Heselton to rewrite anti-noise proposal Business protests prompt changes

November 07, 1993|By Phyllis Brill | Phyllis Brill,Staff Writer

A proposed ordinance aimed at late-night noisemakers may have to be weakened if it's to become law.

The bill's sponsor, Councilwoman Susan B. Heselton, R-District A, says a strong protest from business leaders has persuaded her to rewrite the legislation.

The proposal brought before council in September prohibits "any noise" that can be heard from a residential property at least 50 feet away between 11 p.m. and 6 a.m.

After an initial warning, the offender could be fined up to $1,000. The law would be enforced by county sheriff's deputies, who are frequently summoned to quell neighborhood noise.

But several business owners and members of the Harford

County Chamber of Commerce balked at the bill. They said it would interfere with businesses that operate after 11 p.m. and could discourage new industry from moving into the county.

Mrs. Heselton is expected to introduce amendments to the bill at Tuesday's council meeting that will placate its strongest critics and still serve the citizen who wants to quiet a neighbor's loud party or booming stereo at 2 a.m.

The councilwoman's amended legislation specifically defines the offensive noise to include voices, radios, musical instruments, stereos and household equipment and tools.

It also adds business and industry to the list of excluded noisemakers, which includes fire and ambulance sirens, emergency work by public service companies and farm equipment. The effective hours would not change.

"I think we have to crawl before we can walk," said Mrs. Heselton of her concession to business interests.

"For the time, it's a compromise. Besides, I had many more complaints about neighbors [making noise] than about business," she said.

The councilwoman said the bill grew out of constituents' complaints during the past year about loud stereos in cars and homes, rock bands playing outdoors, late-night parties and other residential noises well past midnight.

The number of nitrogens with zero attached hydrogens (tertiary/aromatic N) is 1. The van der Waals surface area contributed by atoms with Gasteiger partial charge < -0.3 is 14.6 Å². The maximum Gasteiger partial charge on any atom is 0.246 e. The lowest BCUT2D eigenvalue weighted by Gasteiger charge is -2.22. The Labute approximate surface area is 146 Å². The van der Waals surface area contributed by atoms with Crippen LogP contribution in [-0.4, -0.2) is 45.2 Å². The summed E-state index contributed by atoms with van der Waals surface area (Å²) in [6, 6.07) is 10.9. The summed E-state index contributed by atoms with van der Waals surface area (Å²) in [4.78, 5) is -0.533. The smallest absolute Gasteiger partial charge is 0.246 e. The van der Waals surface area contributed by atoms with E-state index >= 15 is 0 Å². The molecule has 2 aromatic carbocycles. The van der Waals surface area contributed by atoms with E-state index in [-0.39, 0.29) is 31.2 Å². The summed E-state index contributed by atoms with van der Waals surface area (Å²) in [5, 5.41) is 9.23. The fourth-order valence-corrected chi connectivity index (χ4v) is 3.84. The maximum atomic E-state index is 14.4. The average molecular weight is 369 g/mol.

She said letters and phone calls from the public in the past two months have been "overwhelmingly in favor" of the ordinance.

Among the bill's detractors was James Martin, plant engineering manager for Clorox.

"Our main concern with the original bill was that it could adversely effect businesses that work around the clock," he said, noting that trucks routinely make deliveries to the Perryman plant during the night.

He said he feared the anti-noise concept could hurt the county as a whole by discouraging major companies that operate 24 hours a day from moving to Harford. He said Clorox will support the amended bill.

Christian Wilson, co-chairman of the legislative committee of Harford's Chamber of Commerce, said he believed most members agreed with him in opposing the idea of limiting noise from business operations.

"We as a society attempt to solve all our problems with legislation," said Mr. Wilson.

"But it just creates another level of compliance that the small-business person is ill-equipped to handle. Ultimately it puts the burden on the consumers."

But others in the county fear the bill doesn't go far enough. During a public hearing on the proposed law last month, Herb Jonas said "I just hope this covers auto body and fender work at 2 a.m."

Mr. Jonas, who lives on Paradise Road, said he objects to the idea of any business being allowed to create a disturbance during the night.

The bill, as amended, would exclude noise from any-size business or industrial facility.

Harford County is one of the few jurisdictions in the metropolitan area without a noise ordinance.

Mrs. Heselton's proposal is modeled after the Anne Arundel County law, which relies on police officers responding to a complaint to judge whether the noise violates the law.

Similar ordinances exist in the municipalities of Bel Air, Aberdeen and Havre de Grace, all of which have started or strengthened their laws within the past year.

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